C.J. Nitkowski pitched in the bigs for ten years but had to hang it up due to shoulder problems. Because of those problems, and because of the example of Bartolo Colon’s rather startling comeback, Nitkowski decided to undergo the same stem cell treatment Colon famously received.
Nitkowski writes about it in Sports Illustrated, and it’s well worth a read. I’m struck by how ho-hum this allegedly controversial medical procedure is. Because it can be accompanied by HGH — though Colon and Nitkowski’s were not — it gave everyone a case of the vapors when Colon’s therapy was discussed. But really, this sounds like less of a big deal than laser eye surgery and most kinds of dental work.
At the end of the article Nitkowski speculates that this sort of therapy may be useful as routine offseason maintenance for pitchers one day, and he makes a lot of sense.
Knowledge is power. Reading about this procedure from a guy who had it done to him will do an awful lot to silence the Bartolo Colon worrywarts.
(thanks to churchoftheperpetuallyoutraged for the link)
Jon Morosi reports that the Blue Jays and starter Marco Estrada are nearing an agreement on a contract extension. The deal is expected to be for one guaranteed year, Morosi adds.
Estrada, 34, was set to become a free agent after the season. He earned $26 million on a two-year contract signed with the Jays in November 2015. While the right-hander has a subpar 4.84 ERA on the season, he has a solid 170/67 K/BB ratio in 176 2/3 innings and has looked much better since the end of July. Between July 31 and his most recent start on Saturday, Estrada owns a 3.75 ERA.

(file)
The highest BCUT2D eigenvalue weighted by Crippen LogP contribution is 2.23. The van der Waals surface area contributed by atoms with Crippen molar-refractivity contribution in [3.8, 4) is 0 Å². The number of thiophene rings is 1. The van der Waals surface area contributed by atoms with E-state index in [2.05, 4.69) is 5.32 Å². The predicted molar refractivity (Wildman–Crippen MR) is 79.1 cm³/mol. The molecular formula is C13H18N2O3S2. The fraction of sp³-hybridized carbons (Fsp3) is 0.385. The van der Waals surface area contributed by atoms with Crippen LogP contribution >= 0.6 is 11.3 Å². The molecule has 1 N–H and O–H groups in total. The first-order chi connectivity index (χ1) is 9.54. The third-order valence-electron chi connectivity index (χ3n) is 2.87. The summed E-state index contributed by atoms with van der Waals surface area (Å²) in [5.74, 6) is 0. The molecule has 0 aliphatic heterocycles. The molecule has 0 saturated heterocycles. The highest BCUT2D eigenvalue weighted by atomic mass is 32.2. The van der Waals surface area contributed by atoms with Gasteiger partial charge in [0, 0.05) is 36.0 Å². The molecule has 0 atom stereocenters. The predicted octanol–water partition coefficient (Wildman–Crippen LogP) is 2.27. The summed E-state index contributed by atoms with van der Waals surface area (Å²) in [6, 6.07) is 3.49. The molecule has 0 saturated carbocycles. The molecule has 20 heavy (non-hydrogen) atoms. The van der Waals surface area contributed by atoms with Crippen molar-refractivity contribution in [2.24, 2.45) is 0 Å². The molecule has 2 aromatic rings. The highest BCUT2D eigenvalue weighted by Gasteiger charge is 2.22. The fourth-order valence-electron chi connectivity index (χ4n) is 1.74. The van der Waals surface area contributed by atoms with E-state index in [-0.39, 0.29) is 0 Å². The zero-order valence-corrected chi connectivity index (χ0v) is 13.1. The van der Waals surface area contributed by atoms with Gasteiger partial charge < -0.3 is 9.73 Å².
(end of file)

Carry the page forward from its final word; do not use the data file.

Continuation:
J.A. Happ is the only other starter technically under contract with the Jays next season. Marcus Stroman will be eligible for his second year of arbitration and the Jays will certainly agree to give him a raise on his $3.4 million salary for the 2017 season. The Jays will likely be active this offseason in adding rotation help and they’re starting early by locking up Estrada.
Red Sox center fielder Jackie Bradley, Jr. robbed Orioles first baseman Chris Davis of his 25th home run on Tuesday evening, leaping at the fence in center field to make the catch and keep the game scoreless in the bottom of the fifth inning.
Davis swung at the first pitch he saw from Drew Pomeranz, a slider that crossed the middle of the plate.
This game has potential playoff implications, as the first-place Red Sox hold a three-game lead over the Yankees in the NL East. Meanwhile, the Orioles are still in the AL Wild Card race, trailing the Twins by 5.5 games for the second Wild Card slot.